How I Learned to Stop Worrying and Love the MRP

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Everybody is talking about it: the new YouGov MRP poll released last night. The result was much-anticipated because the method used – multi-level regression and post-stratification – accurately predicted a hung parliament in 2017 when other polls were off the mark. It is different from other forecasts because it starts with the aim of identifying voting intentions among different types of voters, then applies those findings to constituencies based on their demographic make-up and other characteristics. The sample size is over 100,000, rather than between 1,000 and 3,000.

Anyway, the MRP poll has predicted a 68-seat Tory majority. While Labour would hold on comfortably to previously close seats in London, such as Battersea, it says the Conservatives will smash through the ‘Red Wall’ of Labour Leave seats. This means losing Tom Watson’s old seat, Dennis Skinner, Caroline Flint, Melanie Onn. All those marginals that frankly appear to have already been written off by many in the party – Bassetlaw, Ashfield, Derby North, Newcastle-under-Lyme – would go blue.

Time to pack up and go home? Not at all. The MRP model broadly shows a similar picture to other polls, but there are lots of factors not taken into account. The most recent polls show movement in the right direction for Labour, but the MRP poll fieldwork was between 20th and 26th – not just over one or two days. And a record number of people registered to vote on deadline day. 37% of those who’ve signed up since the election was called are under 25.

As usual for Labour, but perhaps more so than ever, its get-out-the-vote (GOTV) operation will be crucial. There are 30 seats where Labour is just 5% or less behind the Tories. If the Tory lead of 11 points in the MRP poll falls to seven or below, Boris Johnson could be denied a majority. Even a small shift in Labour’s favour would have a significant impact on the final outcome.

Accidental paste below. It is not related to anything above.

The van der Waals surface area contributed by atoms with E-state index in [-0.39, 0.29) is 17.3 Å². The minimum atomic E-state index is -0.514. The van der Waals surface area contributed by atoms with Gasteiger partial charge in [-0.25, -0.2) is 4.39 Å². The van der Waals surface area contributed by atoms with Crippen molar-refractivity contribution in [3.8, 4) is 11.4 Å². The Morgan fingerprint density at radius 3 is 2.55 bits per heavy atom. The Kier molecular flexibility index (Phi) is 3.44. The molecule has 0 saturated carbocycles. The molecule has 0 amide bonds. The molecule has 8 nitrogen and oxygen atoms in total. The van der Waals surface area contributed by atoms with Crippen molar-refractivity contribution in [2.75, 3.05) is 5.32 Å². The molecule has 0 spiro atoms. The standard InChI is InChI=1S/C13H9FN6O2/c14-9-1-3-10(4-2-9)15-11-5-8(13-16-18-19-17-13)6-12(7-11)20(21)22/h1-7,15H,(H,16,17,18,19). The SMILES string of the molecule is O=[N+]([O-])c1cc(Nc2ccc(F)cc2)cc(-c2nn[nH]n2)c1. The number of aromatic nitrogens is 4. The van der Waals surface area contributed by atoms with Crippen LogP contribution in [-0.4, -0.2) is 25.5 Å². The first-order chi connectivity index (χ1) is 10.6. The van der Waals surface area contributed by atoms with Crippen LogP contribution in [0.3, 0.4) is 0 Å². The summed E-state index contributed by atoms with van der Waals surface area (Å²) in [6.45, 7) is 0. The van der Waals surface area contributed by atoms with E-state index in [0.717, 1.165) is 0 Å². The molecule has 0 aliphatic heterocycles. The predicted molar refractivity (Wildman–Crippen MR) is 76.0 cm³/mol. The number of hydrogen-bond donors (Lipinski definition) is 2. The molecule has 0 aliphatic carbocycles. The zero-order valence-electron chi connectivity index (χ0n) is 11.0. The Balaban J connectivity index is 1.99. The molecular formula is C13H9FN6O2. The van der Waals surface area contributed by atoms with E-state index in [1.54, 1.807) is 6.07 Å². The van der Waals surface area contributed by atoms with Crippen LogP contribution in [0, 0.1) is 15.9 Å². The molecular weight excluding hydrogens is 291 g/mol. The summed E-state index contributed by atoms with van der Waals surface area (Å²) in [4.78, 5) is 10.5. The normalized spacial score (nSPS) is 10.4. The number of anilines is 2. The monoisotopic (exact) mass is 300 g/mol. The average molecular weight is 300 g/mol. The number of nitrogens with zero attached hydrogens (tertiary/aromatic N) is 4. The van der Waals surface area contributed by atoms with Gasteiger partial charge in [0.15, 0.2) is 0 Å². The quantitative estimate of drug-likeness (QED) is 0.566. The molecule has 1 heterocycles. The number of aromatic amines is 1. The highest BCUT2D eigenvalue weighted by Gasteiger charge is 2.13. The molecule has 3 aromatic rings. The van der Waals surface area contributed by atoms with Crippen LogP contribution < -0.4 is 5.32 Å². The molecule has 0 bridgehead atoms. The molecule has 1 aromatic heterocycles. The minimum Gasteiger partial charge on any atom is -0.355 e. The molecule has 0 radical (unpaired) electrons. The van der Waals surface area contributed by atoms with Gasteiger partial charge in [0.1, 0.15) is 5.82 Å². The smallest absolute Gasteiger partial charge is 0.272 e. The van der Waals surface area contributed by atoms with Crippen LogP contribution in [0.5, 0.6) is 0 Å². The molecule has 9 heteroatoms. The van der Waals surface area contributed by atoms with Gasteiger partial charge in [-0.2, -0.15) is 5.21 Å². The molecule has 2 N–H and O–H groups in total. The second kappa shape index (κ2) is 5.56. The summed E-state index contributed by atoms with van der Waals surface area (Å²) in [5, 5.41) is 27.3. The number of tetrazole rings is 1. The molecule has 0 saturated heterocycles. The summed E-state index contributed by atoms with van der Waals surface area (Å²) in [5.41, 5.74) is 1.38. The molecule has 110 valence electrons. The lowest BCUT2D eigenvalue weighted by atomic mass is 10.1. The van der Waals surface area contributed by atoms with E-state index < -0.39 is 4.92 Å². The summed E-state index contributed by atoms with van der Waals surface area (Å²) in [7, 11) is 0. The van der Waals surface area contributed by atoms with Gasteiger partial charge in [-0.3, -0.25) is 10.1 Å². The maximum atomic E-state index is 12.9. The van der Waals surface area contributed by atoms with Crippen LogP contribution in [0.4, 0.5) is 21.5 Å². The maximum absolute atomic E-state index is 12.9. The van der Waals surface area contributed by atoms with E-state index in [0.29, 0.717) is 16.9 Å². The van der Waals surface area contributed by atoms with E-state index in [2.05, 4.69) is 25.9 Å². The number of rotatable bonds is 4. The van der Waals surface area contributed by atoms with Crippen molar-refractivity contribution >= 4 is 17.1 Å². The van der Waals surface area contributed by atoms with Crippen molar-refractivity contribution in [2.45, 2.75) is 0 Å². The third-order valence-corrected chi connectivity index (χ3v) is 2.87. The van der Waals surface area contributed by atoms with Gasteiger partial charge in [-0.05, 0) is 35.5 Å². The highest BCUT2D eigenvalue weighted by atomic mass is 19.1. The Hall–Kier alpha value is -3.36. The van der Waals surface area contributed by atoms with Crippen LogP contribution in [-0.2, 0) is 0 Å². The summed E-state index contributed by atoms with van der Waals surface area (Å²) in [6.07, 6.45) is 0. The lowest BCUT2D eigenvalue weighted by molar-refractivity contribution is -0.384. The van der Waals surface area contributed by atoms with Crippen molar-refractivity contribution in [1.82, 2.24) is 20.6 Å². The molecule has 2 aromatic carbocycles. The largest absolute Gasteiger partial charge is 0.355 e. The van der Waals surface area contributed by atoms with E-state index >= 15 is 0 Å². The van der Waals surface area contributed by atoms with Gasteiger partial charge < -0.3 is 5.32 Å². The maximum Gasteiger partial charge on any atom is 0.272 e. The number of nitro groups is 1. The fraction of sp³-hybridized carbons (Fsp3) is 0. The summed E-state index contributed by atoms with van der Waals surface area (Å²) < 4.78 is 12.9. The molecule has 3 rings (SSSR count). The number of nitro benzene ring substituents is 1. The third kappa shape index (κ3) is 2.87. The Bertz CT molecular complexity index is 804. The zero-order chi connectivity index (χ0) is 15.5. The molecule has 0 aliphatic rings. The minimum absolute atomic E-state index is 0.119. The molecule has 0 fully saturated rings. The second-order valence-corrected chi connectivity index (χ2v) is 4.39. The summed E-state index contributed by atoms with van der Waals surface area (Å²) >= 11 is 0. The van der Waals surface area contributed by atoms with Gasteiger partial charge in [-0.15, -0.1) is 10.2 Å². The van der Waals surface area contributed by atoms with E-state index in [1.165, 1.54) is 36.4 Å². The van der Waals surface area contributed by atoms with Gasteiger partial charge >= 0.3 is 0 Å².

All the more reason to kick up a huge fuss about the possibility that Boris Johnson could avoid his own Andrew Neil grilling. The BBC confirmed yesterday that although interviews with Nicola Sturgeon and Jeremy Corbyn have already aired, there is no date fixed for Johnson. He is already skiving off the Channel 4 climate debate tonight, where we will see the only other candidate for Prime Minister –Jeremy Corbyn – promote plans for a green industrial revolution.

The findings of this poll is also more reason not to let the Tories off the hook on the unredacted US-UK trade talk documents revealed by Corbyn, even if the media wants to do just that. The papers show that the US has pushed hard for longer patents on drugs and vetoed any mention of the climate crisis. The bottom line is that this stuff is on the table, and we know that Johnson has designed a Brexit deal to be in hock to Donald Trump and not to favour alignment with the EU. Don’t let him get away with any of it.

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